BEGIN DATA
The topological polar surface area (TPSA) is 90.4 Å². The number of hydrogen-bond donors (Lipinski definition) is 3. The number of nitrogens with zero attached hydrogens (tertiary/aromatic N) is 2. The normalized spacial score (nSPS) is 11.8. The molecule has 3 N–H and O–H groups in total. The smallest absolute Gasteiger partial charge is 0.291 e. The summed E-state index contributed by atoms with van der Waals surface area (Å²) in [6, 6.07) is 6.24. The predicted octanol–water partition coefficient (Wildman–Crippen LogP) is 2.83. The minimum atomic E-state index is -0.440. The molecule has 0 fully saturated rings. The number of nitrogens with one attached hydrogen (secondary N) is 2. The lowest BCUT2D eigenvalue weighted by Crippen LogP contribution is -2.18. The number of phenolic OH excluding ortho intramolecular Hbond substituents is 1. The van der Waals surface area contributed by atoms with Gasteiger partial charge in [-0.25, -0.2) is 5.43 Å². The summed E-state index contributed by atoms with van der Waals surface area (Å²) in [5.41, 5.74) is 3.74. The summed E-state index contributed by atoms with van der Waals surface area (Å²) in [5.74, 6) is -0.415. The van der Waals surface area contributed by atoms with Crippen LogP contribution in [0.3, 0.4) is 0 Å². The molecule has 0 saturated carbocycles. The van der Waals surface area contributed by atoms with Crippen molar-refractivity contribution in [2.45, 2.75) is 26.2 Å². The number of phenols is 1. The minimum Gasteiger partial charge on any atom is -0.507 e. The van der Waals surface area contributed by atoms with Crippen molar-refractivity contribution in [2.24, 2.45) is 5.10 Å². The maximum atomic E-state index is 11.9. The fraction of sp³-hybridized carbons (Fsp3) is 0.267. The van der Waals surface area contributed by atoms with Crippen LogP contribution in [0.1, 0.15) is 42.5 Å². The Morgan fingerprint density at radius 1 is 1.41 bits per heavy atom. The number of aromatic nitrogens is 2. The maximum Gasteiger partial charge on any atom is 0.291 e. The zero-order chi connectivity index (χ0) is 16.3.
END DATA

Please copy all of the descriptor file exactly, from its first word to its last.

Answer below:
The topological polar surface area (TPSA) is 90.4 Å². The number of hydrogen-bond donors (Lipinski definition) is 3. The number of nitrogens with zero attached hydrogens (tertiary/aromatic N) is 2. The normalized spacial score (nSPS) is 11.8. The molecule has 3 N–H and O–H groups in total. The smallest absolute Gasteiger partial charge is 0.291 e. The summed E-state index contributed by atoms with van der Waals surface area (Å²) in [6, 6.07) is 6.24. The predicted octanol–water partition coefficient (Wildman–Crippen LogP) is 2.83. The minimum atomic E-state index is -0.440. The molecule has 0 fully saturated rings. The number of nitrogens with one attached hydrogen (secondary N) is 2. The lowest BCUT2D eigenvalue weighted by Crippen LogP contribution is -2.18. The number of phenolic OH excluding ortho intramolecular Hbond substituents is 1. The van der Waals surface area contributed by atoms with Gasteiger partial charge in [-0.25, -0.2) is 5.43 Å². The summed E-state index contributed by atoms with van der Waals surface area (Å²) in [5.41, 5.74) is 3.74. The summed E-state index contributed by atoms with van der Waals surface area (Å²) in [5.74, 6) is -0.415. The van der Waals surface area contributed by atoms with Crippen LogP contribution in [0.3, 0.4) is 0 Å². The molecule has 0 saturated carbocycles. The van der Waals surface area contributed by atoms with Crippen molar-refractivity contribution in [2.45, 2.75) is 26.2 Å². The number of phenols is 1. The minimum Gasteiger partial charge on any atom is -0.507 e. The van der Waals surface area contributed by atoms with Crippen molar-refractivity contribution in [2.24, 2.45) is 5.10 Å². The maximum atomic E-state index is 11.9. The fraction of sp³-hybridized carbons (Fsp3) is 0.267. The van der Waals surface area contributed by atoms with Crippen LogP contribution in [0.1, 0.15) is 42.5 Å². The Morgan fingerprint density at radius 1 is 1.41 bits per heavy atom. The number of aromatic nitrogens is 2. The maximum Gasteiger partial charge on any atom is 0.291 e. The zero-order chi connectivity index (χ0) is 16.3.